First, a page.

Wellcome Trust’s student housing firm held in Luxembourg

Critics question why iQ, with UK property worth £2.2 billion, is registered offshore in favourable tax regime

September 19, 2018

A student accommodation provider owned by the Wellcome Trust and Goldman Sachs is registered in Luxembourg, prompting critics to question why a company co-owned by a charity and benefiting from public student loans is held in a favourable tax regime.

Companies House documents show that iQ – which describes itself as “the largest accommodation provider in the UK by value” – is ultimately held by a Luxembourg company, Times Higher Education has found.

Earlier this year, THE looked at pay packages in the UK’s biggest student accommodation providers, finding that the highest-paid director at IQSA Services Ltd, part of the iQ group of companies, received just over £1 million in 2016-17.

The partnership between the Wellcome Trust, a charity that is one of the world’s biggest funders of medical research through its endowment, and investment bank Goldman Sachs attracted headlines when it was struck in 2016.

With the purpose-built student accommodation market booming thanks to growth in student numbers, the deal meant that iQ, previously solely owned by the Wellcome Trust, was combined with Prodigy Living, owned by Goldman Sachs with US real estate investor Greystar. iQ now has a 28,000-bed portfolio with a property value in excess of £2.2 billion. 

Accounts for IQSA Group Ltd lodged with Companies House state that “the immediate parent of the company is IQSA Holdings S.à.r.l., a company incorporated and registered in Luxembourg, and is the ultimate parent company into which the company’s accounts are consolidated”.

The accounts add that “the group’s ultimate shareholders are the Goldman Sachs Group, Inc. who indirectly own 64.45 [per cent], the Wellcome Trust and Greystar UK Portfolio I Investors who own 28 [per cent] and 3.6 [per cent] respectively”.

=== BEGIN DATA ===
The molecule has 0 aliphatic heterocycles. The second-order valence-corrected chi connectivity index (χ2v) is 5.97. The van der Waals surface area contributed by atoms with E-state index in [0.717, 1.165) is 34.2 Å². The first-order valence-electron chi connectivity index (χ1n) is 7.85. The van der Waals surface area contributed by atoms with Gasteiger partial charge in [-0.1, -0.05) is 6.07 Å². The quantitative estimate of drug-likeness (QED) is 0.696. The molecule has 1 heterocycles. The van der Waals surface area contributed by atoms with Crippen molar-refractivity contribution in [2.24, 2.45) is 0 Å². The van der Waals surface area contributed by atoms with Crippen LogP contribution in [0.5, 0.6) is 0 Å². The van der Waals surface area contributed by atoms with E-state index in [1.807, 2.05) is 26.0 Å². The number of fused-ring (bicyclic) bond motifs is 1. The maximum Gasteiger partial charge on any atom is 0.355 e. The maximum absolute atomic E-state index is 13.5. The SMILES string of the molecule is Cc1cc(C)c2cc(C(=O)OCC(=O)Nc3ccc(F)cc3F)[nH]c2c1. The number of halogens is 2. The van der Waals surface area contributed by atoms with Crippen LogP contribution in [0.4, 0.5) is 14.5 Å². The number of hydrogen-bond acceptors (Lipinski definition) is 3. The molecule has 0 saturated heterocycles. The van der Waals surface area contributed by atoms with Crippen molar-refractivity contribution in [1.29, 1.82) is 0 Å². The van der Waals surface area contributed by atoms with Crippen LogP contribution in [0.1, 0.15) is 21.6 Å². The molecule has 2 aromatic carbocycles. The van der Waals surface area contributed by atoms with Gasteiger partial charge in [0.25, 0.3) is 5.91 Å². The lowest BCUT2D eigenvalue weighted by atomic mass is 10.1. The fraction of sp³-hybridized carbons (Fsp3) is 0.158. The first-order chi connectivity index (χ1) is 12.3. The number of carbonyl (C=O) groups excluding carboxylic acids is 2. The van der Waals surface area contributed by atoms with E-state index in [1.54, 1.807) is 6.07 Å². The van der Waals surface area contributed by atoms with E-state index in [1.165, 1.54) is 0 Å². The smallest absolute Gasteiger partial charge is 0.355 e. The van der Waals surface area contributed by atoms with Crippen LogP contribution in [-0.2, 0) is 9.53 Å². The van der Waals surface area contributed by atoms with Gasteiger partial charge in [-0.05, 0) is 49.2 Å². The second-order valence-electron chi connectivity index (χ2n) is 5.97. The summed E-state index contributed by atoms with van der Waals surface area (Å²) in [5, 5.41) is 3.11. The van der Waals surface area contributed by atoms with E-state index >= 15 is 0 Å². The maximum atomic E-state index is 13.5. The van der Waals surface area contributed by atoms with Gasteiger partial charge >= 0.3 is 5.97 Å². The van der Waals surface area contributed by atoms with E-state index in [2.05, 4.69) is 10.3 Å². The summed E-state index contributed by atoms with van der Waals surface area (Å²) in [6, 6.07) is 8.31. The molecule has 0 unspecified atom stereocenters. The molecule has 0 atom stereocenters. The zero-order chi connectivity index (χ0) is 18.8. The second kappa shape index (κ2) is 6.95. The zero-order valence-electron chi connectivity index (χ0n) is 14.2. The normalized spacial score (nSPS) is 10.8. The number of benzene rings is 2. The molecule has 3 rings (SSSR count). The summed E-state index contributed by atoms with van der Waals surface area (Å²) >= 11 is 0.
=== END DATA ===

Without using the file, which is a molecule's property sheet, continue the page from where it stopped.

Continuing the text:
A Wellcome Trust spokeswoman described the arrangement as “a typical holding structure for commingled real estate companies”.

She added: “If the properties were held as a UK company, we would not expect to pay UK tax on our income or capital gains, as Wellcome has charitable status.”

But Sally Hunt, University and College Union general secretary, highlighted that student accommodation was “funded largely by public money and student debt”. 

She said: “It cannot be right that while many students struggle to keep up with rising rents, their accommodation providers are using offshore holding companies.”

Prem Sikka, professor of accounting and finance at the University of Sheffield, questioned why the Wellcome Trust would be “facilitating” any potential tax advantages that could be gained by partners.

He said that, in general, “offshore entities may be able to avoid capital gains tax on the sale of assets” if a property company were to “sell the company and not the individual properties”.

Professor Sikka said of companies held in Luxembourg: “There’s no publicly available information which tells you what the companies do. There are no accounts. So we can’t easily have a look to see what their income is, what taxes they are paying there or anywhere else. Why do they need this secrecy?”

A spokeswoman for iQ said: “This is a common structure for real estate companies. iQ is an owner and operator of UK student accommodation properties. Since its formation in 2016, iQ has invested significantly in its UK portfolio and will continue to do so.”

Asked if being registered in Luxembourg conferred any tax advantages, the spokeswoman said: “Although the company is registered in Luxembourg, we pay tax on UK earnings to HMRC at 20 per cent, as well as employee taxes.”


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